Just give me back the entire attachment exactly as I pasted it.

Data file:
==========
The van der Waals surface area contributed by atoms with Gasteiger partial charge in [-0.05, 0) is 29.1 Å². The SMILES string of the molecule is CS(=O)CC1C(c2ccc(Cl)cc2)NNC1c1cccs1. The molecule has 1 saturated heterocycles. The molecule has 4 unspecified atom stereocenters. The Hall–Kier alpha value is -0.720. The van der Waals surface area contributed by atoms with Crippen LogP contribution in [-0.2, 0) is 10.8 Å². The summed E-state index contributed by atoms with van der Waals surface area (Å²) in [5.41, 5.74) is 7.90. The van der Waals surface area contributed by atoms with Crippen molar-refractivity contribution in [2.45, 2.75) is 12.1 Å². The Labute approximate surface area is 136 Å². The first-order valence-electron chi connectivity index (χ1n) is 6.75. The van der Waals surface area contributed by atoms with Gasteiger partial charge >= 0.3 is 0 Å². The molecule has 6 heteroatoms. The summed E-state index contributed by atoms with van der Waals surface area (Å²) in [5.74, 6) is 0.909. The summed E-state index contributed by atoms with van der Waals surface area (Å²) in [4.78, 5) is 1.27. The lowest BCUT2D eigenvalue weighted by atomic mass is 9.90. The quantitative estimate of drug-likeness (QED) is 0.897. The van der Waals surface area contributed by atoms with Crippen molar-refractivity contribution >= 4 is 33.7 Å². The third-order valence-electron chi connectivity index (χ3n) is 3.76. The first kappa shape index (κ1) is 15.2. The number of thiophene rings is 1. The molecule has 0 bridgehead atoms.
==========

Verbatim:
The van der Waals surface area contributed by atoms with Gasteiger partial charge in [-0.05, 0) is 29.1 Å². The SMILES string of the molecule is CS(=O)CC1C(c2ccc(Cl)cc2)NNC1c1cccs1. The molecule has 1 saturated heterocycles. The molecule has 4 unspecified atom stereocenters. The Hall–Kier alpha value is -0.720. The van der Waals surface area contributed by atoms with Crippen LogP contribution in [-0.2, 0) is 10.8 Å². The summed E-state index contributed by atoms with van der Waals surface area (Å²) in [5.41, 5.74) is 7.90. The van der Waals surface area contributed by atoms with Crippen molar-refractivity contribution in [2.45, 2.75) is 12.1 Å². The Labute approximate surface area is 136 Å². The first-order valence-electron chi connectivity index (χ1n) is 6.75. The van der Waals surface area contributed by atoms with Gasteiger partial charge >= 0.3 is 0 Å². The molecule has 6 heteroatoms. The summed E-state index contributed by atoms with van der Waals surface area (Å²) in [5.74, 6) is 0.909. The summed E-state index contributed by atoms with van der Waals surface area (Å²) in [4.78, 5) is 1.27. The lowest BCUT2D eigenvalue weighted by atomic mass is 9.90. The quantitative estimate of drug-likeness (QED) is 0.897. The van der Waals surface area contributed by atoms with Crippen molar-refractivity contribution >= 4 is 33.7 Å². The third-order valence-electron chi connectivity index (χ3n) is 3.76. The first kappa shape index (κ1) is 15.2. The number of thiophene rings is 1. The molecule has 0 bridgehead atoms.